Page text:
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Apple & Samsung Take Total-Profit|Damages Fight to US High Court

WASHINGTON (CN) - In a case that could influence how courts award damages in design patent disputes, the Supreme Court on Tuesday wades into the Apple-Samsung war to determine if the Federal Circuit was correct in upholding a $399 million judgment for Apple.

The Federal Circuit upheld a federal jury's verdict against Samsung last year, after jurors found 11 Samsung smartphones infringed on design patents Apple held on its original iPhone. Particularly, Apple claims Samsung lifted the phone's distinctive screen and "colorful" icons and layout of the display.

Apple claims that Samsung's gains in market share are attributable to its decision to mimic the iPhone's critically acclaimed design.

"Apple innovated; Samsung copied," California-based Apple says in its brief to the Supreme Court.

But the question before the Supreme Court is not whether Samsung infringed on Apple's patent. Instead, the justices will weigh whether Samsung should have to hand over the full amount of the profits it made on the infringing phones or just those that stemmed directly from phones' design.

The statute in the middle of the clash between the two technology titans is the Patent Act, specifically section 289, which deals with awards in patent infringement claims.

Samsung reads the section as saying it should only have to turn over profits it received from the parts of the phone that were found to be infringing.

Called "articles of manufacture," Samsung claims these parts of an item, in this case a phone, are distinct from the entire product.

"Such an article need not be the entire product as sold," Samsung says in its brief. "Many discrete 'articles of manufacture' may be combined into such a product."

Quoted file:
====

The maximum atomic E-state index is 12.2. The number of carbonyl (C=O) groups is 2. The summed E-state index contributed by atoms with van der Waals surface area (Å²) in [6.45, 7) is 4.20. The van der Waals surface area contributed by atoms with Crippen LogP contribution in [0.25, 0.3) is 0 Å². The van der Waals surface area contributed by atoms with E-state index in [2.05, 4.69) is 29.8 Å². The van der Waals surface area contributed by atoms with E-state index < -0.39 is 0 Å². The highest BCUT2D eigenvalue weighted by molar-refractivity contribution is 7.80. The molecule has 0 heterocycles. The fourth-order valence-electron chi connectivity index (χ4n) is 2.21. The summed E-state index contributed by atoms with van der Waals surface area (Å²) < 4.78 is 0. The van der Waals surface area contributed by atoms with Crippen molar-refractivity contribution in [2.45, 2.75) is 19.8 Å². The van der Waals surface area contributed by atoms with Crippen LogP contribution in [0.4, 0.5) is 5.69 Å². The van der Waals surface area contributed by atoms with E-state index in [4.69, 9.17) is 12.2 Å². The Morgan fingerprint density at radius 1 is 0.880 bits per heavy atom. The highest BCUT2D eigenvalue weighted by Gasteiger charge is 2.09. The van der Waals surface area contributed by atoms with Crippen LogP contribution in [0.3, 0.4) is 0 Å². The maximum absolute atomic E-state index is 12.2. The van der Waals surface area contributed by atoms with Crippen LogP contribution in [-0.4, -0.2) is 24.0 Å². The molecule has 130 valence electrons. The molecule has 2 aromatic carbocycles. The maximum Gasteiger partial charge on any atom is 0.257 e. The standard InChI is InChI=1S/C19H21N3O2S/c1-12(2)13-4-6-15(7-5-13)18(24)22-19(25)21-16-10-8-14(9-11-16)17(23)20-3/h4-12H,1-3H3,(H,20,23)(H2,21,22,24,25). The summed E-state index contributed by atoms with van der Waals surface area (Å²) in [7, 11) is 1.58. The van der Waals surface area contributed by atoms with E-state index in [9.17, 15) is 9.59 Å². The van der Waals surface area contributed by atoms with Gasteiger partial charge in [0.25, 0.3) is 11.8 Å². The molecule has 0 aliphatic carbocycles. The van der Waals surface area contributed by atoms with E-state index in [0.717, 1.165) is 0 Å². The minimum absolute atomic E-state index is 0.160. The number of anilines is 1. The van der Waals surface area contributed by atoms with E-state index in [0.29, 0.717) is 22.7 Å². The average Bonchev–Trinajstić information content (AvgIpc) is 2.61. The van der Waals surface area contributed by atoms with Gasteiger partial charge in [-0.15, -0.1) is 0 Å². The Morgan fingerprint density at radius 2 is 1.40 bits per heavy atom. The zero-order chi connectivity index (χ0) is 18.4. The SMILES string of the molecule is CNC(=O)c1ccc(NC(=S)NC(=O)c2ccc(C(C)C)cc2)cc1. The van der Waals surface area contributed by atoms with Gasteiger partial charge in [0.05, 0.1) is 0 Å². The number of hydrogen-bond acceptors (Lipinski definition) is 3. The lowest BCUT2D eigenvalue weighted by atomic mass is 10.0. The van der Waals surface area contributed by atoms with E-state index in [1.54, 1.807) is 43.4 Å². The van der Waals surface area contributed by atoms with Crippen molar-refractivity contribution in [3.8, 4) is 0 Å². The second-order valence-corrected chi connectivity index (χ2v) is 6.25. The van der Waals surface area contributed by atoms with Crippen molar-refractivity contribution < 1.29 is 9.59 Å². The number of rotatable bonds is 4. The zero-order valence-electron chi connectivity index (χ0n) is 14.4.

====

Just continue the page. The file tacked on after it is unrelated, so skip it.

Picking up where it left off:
But Apple says in its reply that Samsung is taking out of context a section of the Patent Act meant to prevent companies from recovering profits twice. The company says even though Congress has made numerous changes to the Patent Act, it has always left intact the total profits remedy for design patents.

Arti Rai, a law professor at Duke University who specializes in intellectual property law, said it is isn't "necessarily clear" whether the act as it exists can be read in a way favorable to Samsung.

This section of the Patent Act was crafted to deal with items like carpets, in which design is essentially the whole appeal, and has not been tested very much in cases involving high technology, Rai said.

"I think the big question is really whether if, as some people believe, design patents are going to play a very substantial role in our modern high-tech economy, can the statute be adapted by the court to this high-tech era or does Congress have to deal with the adaptation?" Rai said.

In its brief to the Supreme Court, Samsung argues the congressional statute that governs patent disputes did not intend for courts to award victors the whole profits of infringing products. The South Korea-based company warned such a precedent could result in companies investing more in the designs of their products than in the technology that makes them useful.

"The Federal Circuit's automatic entire-profits rule, if not reversed, would have disastrous practical consequences that Congress cannot have intended," Samsung says in its brief. "It would invite such wildly disproportionate results as the award of the entire profits on a car for infringement of a patented cup-holder design."